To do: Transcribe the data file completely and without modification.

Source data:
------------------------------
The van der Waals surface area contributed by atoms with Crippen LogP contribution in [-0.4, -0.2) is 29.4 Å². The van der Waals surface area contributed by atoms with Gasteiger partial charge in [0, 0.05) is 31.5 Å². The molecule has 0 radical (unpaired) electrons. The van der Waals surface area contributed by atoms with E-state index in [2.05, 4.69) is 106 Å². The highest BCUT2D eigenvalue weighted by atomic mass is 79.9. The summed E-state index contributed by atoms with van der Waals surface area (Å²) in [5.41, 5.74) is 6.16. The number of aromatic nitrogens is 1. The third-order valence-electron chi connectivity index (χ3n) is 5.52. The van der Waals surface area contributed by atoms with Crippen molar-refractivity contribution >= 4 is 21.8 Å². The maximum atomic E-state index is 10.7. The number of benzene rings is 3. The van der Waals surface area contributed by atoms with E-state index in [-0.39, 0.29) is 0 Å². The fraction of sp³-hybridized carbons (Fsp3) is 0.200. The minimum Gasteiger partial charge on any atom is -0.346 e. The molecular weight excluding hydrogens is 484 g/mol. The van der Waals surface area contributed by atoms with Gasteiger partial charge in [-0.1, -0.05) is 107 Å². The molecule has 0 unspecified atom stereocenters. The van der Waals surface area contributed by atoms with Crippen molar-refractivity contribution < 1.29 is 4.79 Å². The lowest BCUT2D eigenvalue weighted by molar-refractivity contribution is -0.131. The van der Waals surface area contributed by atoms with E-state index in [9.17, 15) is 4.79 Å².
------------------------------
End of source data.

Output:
The van der Waals surface area contributed by atoms with Crippen LogP contribution in [-0.4, -0.2) is 29.4 Å². The van der Waals surface area contributed by atoms with Gasteiger partial charge in [0, 0.05) is 31.5 Å². The molecule has 0 radical (unpaired) electrons. The van der Waals surface area contributed by atoms with E-state index in [2.05, 4.69) is 106 Å². The highest BCUT2D eigenvalue weighted by atomic mass is 79.9. The summed E-state index contributed by atoms with van der Waals surface area (Å²) in [5.41, 5.74) is 6.16. The number of aromatic nitrogens is 1. The third-order valence-electron chi connectivity index (χ3n) is 5.52. The van der Waals surface area contributed by atoms with Crippen molar-refractivity contribution >= 4 is 21.8 Å². The maximum atomic E-state index is 10.7. The number of benzene rings is 3. The van der Waals surface area contributed by atoms with E-state index in [-0.39, 0.29) is 0 Å². The fraction of sp³-hybridized carbons (Fsp3) is 0.200. The minimum Gasteiger partial charge on any atom is -0.346 e. The molecular weight excluding hydrogens is 484 g/mol. The van der Waals surface area contributed by atoms with Gasteiger partial charge in [-0.1, -0.05) is 107 Å². The molecule has 0 unspecified atom stereocenters. The van der Waals surface area contributed by atoms with Crippen molar-refractivity contribution < 1.29 is 4.79 Å². The lowest BCUT2D eigenvalue weighted by molar-refractivity contribution is -0.131. The van der Waals surface area contributed by atoms with E-state index in [9.17, 15) is 4.79 Å².